Louis almost laughed out loud at that. Send someone out to fetch him? For starters, he had had enough of the great Scottish countryside when seen at night from the perspective of a stranded driver. For another, he wouldn't put money on the odds of the boy doing his civic duty when it would be a lot easier to bike off into the night and get his own back for being taken down a peg or two by an outsider.
'Really? Well, we'll have to differ on that one. I'm going to Crossfeld House and you're coming with me.'
Crossfeld House! Lizzy froze.
'You know where that is, don't you?' Louis said impatiently. 'I can't imagine there are too many manor houses with golf courses in this part of the world.'
'I know where it is. Why are you going there?'
'I just wondered why you were going there, because you can't stay there It's, um, up for sale. I don't think they're renting out rooms any more. And if you've come to play golf then the course isn't that great. In fact, it's wrecked.'
'Is that a fact, now?' Louis looked narrowly at the slight figure dismounting the bike, standing back to let him get on. 'So I should leave my clubs in the car?'
'Definitely. Do you even know how to ride this?'
'You'll find out soon enough. Let's put it this way—I prefer to risk my neck at my own hands than at the hands of someone else.' He revved the engine and enjoyed the full-bodied sound of the throttle. It had been a long time since he had been on the seat of a motor bike. He had forgotten how free and powerful they could make you feel. It was going to be an enjoyable ride, especially when he intended to make full use of it by squeezing as much information out of his passenger as he possibly could. Communications with Nicholas had been frustratingly restricted to his friend singing the praises of the Sharp girl, interspersed with one or two essential facts and figures about the estate. But this lad obviously knew the area, was almost certain to know the Sharp family and who wasn't up for a bit of gossip? In a place like this, it was probably the mainstay of their existence!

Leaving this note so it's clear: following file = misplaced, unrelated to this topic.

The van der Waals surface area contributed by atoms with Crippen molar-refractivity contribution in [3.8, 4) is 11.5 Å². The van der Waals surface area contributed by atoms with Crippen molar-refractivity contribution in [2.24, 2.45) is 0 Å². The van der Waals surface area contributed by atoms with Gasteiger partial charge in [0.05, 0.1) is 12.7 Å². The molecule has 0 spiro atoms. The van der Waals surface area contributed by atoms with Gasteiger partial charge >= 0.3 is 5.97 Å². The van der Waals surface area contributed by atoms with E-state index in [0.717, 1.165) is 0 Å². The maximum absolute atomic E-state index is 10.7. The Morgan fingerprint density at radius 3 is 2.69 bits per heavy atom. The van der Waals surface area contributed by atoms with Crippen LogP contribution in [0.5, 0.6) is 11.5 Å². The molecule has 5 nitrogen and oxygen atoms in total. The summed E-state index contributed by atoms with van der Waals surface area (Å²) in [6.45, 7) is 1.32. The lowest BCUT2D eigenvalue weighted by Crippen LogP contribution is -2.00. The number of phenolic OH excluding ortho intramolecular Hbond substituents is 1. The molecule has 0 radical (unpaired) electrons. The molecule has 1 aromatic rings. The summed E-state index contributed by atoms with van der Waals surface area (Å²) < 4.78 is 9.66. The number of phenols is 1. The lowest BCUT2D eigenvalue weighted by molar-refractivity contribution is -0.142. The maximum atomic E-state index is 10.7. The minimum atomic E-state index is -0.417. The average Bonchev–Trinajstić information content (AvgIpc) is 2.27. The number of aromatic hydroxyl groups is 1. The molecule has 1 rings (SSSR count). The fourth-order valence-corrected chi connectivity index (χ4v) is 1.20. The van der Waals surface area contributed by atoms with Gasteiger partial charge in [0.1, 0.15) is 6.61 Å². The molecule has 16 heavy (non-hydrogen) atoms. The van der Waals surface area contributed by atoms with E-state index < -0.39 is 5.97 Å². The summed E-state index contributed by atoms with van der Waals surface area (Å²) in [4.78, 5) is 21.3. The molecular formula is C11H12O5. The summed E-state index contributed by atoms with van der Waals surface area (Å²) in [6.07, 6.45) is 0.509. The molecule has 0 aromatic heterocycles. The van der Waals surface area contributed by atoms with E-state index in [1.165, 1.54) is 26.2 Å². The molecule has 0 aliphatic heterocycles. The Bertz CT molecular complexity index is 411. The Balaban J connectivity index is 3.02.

'So,' Louis shouted encouragingly over the roar of the motorbike. 'If you know Crossfeld House, then you might know the chartered surveyor there Nicholas Talbot?'
'Sort of ' Lizzy clung to him. He wasn't kitted out for riding a motorbike, but he had managed to hitch his coat up, and through it she could feel the muscularity of his body. He had clearly ridden a motorbike before; it was apparent from the ease with which he manoeuvred it. 'Why?'
'I'm here to supervise what he's been up to. He should have sent reports back about the state of the place, but his communications have been erratic.'
'Really? So, you're his boss?'
'In a manner of speaking.'
'You're checking up on him?' Lizzy demanded angrily. 'That's awful—Nicholas has been working really hard, actually!'
'So you know him?'
'I don't know him, but he's It's a small town, put it that way, and Nicholas has become a very popular member of the community.'
'Has he, now? Made friends ?'
'I think he might be interested in one of the girls here, yes ' Lizzy said in a guarded voice, although she had to shout that information over the noise of the engine. She realised that she had yet to discover the name of the guy to whom she was clinging for dear life but, that said, at least she knew that he wasn't dangerous—at least, to her. But as for Nicholas, would he lose his job just because he hadn't filed daily reports to someone who was obviously a control freak?